Why has Agile become the most popular software development approach in the IT industry today? Because it works.
But Agile is not just a software development model—it’s a Leadership style. It is about being crisp, lean, and thoughtful in every piece of the delivery process.
Here are some tips for being Agile through communications.
3 Communication areas that can benefit from an Agile approach are as follows:
- Email communications
AGILE EMAIL RECOMMENDATIONS:
- Subject line:
- Make your subject lines specific. Instead of “Question for you” or “Need your help”, state the topic, purpose or ask, and deadline (if applicable)
- If you require an urgent response, you can add “URGENT” to the subject line, or attach a “High Importance” tag (in Outlook).
- The very FIRST paragraph should start with the purpose or “ask” (for example, “I am writing to….”); subsequent paragraph(s) can then provide supporting details
- For longer emails (that require set-up/background information), begin each “section” with bolded word(s) (e.g., “History”, “Current Problem”, “Next Steps”)
- Emails should highlight (via bold, font color, highlighting tool, etc.) the facts, action points, and relevant ownership, for ease/speed of audience reading/understanding
- Be crisp, clear, and to the point throughout (limiting any/all extraneous/tangential information—when in doubt, leave it out)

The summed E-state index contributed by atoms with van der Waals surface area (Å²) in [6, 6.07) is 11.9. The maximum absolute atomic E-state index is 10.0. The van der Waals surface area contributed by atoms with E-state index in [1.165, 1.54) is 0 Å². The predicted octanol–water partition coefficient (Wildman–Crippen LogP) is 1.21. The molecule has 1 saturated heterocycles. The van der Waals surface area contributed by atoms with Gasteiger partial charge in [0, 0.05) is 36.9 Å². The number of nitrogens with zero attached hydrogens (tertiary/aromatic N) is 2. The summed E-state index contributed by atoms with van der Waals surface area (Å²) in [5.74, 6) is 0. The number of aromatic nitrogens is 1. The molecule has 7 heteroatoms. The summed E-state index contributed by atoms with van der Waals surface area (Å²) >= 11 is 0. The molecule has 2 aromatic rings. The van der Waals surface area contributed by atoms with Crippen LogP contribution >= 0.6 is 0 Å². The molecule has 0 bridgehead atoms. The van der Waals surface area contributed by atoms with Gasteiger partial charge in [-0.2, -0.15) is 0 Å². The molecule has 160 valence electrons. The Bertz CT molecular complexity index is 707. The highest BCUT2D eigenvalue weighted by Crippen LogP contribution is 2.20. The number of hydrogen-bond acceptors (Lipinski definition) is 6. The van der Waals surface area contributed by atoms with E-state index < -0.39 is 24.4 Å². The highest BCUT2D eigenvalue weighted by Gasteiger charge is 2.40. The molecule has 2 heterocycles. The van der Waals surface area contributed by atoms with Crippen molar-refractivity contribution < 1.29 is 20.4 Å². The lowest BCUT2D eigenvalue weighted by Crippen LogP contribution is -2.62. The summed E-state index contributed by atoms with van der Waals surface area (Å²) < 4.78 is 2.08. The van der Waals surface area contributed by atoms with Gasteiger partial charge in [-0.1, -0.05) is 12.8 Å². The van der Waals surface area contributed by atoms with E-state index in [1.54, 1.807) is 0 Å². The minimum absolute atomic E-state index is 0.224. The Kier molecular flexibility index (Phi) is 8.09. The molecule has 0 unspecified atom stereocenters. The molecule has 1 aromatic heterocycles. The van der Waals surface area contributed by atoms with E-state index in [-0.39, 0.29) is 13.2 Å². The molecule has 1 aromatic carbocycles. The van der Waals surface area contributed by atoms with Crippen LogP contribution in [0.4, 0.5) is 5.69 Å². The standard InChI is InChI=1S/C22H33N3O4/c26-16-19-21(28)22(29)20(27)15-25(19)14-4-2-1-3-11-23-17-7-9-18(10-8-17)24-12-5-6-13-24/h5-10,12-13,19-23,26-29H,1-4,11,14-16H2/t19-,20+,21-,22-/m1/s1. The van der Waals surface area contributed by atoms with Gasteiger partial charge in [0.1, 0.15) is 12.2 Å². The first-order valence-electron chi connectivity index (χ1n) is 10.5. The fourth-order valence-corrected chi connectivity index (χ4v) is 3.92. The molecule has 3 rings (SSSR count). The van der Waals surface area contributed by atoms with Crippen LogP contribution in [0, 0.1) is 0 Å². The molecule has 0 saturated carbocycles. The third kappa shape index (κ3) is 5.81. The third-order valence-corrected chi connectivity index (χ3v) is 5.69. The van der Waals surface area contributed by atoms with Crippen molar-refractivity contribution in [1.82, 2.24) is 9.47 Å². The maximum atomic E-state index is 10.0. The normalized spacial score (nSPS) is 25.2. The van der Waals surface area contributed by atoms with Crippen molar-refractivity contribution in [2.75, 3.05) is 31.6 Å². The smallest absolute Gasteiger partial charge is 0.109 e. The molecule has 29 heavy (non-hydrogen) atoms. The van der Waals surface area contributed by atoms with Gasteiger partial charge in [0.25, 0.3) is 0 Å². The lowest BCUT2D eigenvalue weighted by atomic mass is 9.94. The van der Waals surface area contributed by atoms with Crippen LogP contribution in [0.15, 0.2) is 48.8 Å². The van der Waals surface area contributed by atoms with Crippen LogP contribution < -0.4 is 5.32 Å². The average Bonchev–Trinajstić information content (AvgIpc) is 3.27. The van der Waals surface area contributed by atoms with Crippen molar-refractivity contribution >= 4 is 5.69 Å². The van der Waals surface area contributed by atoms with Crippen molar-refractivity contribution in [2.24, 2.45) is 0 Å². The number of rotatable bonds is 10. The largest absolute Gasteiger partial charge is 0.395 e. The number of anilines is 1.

- Any “external” information should be referenced via inserting hyperlinks (versus embedding the external information itself within the email).
- The final paragraph should restate the ask and the deadline(if applicable)
- When replying to an email, make a conscious decision about whether to reply-to-all
AGILE MEETING RECOMMENDATIONS:
- Keep meetings short (no more than an hour)
- Meetings should have a detailed agenda (preferably disseminated well in advance of the meeting)
- Having pre-established Working Norms (AKA “meeting rules of engagement”) can work wonders toward holding more productive (and less divisive) meetings.
- It is the meeting Facilitator’s responsibility to ensure the attendants:
- Stick to the Agenda items
- Formally acknowledge and table unrelated discussions
- Remain within the assigned timebox
- It is the meeting Facilitator’s responsibility to ask someone to take/disseminate meeting minutes
- The Facilitator needs to allow at least 10 minutes at the end of every meeting to discuss deliverables/next steps, and to schedule subsequent meeting(s)
AGILE DOCUMENTATION RECOMMENDATIONS:
- Know your audience (to properly shape your language, terminology, acronyms, level of detail, etc.)
- Always begin with the intent of the document
- Unless you are 1000% certain that the readers will know your acronyms, spell them out
- Section the document carefully (preferably with bold or larger font headings), for ease/speed of reading/understanding
- Limit the document to relevant information only; any external information should be referenced via hyperlinks and/or appendices (versus embedding the external information itself within the document)
- Use active (versus passive) voice whenever possible (for example “The team experienced delays” vs. “Delays were experienced by the team”)
- Abide by rules of proper grammar and punctuation; doing otherwise can be distracting (and potentially confusing)